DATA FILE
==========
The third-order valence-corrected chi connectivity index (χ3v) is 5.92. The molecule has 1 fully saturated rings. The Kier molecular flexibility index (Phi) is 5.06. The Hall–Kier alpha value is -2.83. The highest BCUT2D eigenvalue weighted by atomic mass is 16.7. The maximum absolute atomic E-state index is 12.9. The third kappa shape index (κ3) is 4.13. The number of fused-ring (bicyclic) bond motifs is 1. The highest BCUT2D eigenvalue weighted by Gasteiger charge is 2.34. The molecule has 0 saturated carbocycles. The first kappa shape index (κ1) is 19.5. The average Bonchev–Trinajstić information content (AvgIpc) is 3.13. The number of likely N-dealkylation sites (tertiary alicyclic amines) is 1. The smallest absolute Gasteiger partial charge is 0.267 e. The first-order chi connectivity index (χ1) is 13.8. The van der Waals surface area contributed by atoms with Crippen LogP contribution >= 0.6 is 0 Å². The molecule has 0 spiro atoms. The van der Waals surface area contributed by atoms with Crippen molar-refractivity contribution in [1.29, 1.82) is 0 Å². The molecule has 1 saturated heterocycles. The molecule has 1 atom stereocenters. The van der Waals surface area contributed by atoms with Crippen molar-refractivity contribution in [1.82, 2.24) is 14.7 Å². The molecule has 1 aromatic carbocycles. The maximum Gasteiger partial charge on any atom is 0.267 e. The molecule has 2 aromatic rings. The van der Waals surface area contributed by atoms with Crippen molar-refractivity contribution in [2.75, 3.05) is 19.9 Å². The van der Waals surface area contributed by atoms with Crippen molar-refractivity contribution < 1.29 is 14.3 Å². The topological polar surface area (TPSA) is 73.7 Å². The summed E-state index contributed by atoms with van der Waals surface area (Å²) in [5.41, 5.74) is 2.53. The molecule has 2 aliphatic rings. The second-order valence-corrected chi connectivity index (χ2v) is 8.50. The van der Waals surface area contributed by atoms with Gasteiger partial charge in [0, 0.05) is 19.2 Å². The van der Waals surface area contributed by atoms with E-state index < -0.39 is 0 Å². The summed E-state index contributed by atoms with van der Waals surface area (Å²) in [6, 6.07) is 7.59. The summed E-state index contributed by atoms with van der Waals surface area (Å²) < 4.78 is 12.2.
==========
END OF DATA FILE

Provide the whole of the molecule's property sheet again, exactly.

The third-order valence-corrected chi connectivity index (χ3v) is 5.92. The molecule has 1 fully saturated rings. The Kier molecular flexibility index (Phi) is 5.06. The Hall–Kier alpha value is -2.83. The highest BCUT2D eigenvalue weighted by atomic mass is 16.7. The maximum absolute atomic E-state index is 12.9. The third kappa shape index (κ3) is 4.13. The number of fused-ring (bicyclic) bond motifs is 1. The highest BCUT2D eigenvalue weighted by Gasteiger charge is 2.34. The molecule has 0 saturated carbocycles. The first kappa shape index (κ1) is 19.5. The average Bonchev–Trinajstić information content (AvgIpc) is 3.13. The number of likely N-dealkylation sites (tertiary alicyclic amines) is 1. The smallest absolute Gasteiger partial charge is 0.267 e. The first-order chi connectivity index (χ1) is 13.8. The van der Waals surface area contributed by atoms with Crippen LogP contribution >= 0.6 is 0 Å². The molecule has 0 spiro atoms. The van der Waals surface area contributed by atoms with Crippen molar-refractivity contribution in [1.29, 1.82) is 0 Å². The molecule has 1 saturated heterocycles. The molecule has 1 atom stereocenters. The van der Waals surface area contributed by atoms with Crippen molar-refractivity contribution in [1.82, 2.24) is 14.7 Å². The molecule has 1 aromatic carbocycles. The maximum Gasteiger partial charge on any atom is 0.267 e. The molecule has 2 aromatic rings. The van der Waals surface area contributed by atoms with Crippen molar-refractivity contribution in [2.75, 3.05) is 19.9 Å². The van der Waals surface area contributed by atoms with Crippen molar-refractivity contribution < 1.29 is 14.3 Å². The topological polar surface area (TPSA) is 73.7 Å². The summed E-state index contributed by atoms with van der Waals surface area (Å²) in [5.41, 5.74) is 2.53. The molecule has 2 aliphatic rings. The second-order valence-corrected chi connectivity index (χ2v) is 8.50. The van der Waals surface area contributed by atoms with Gasteiger partial charge in [0, 0.05) is 19.2 Å². The van der Waals surface area contributed by atoms with E-state index < -0.39 is 0 Å². The summed E-state index contributed by atoms with van der Waals surface area (Å²) in [6, 6.07) is 7.59. The summed E-state index contributed by atoms with van der Waals surface area (Å²) < 4.78 is 12.2.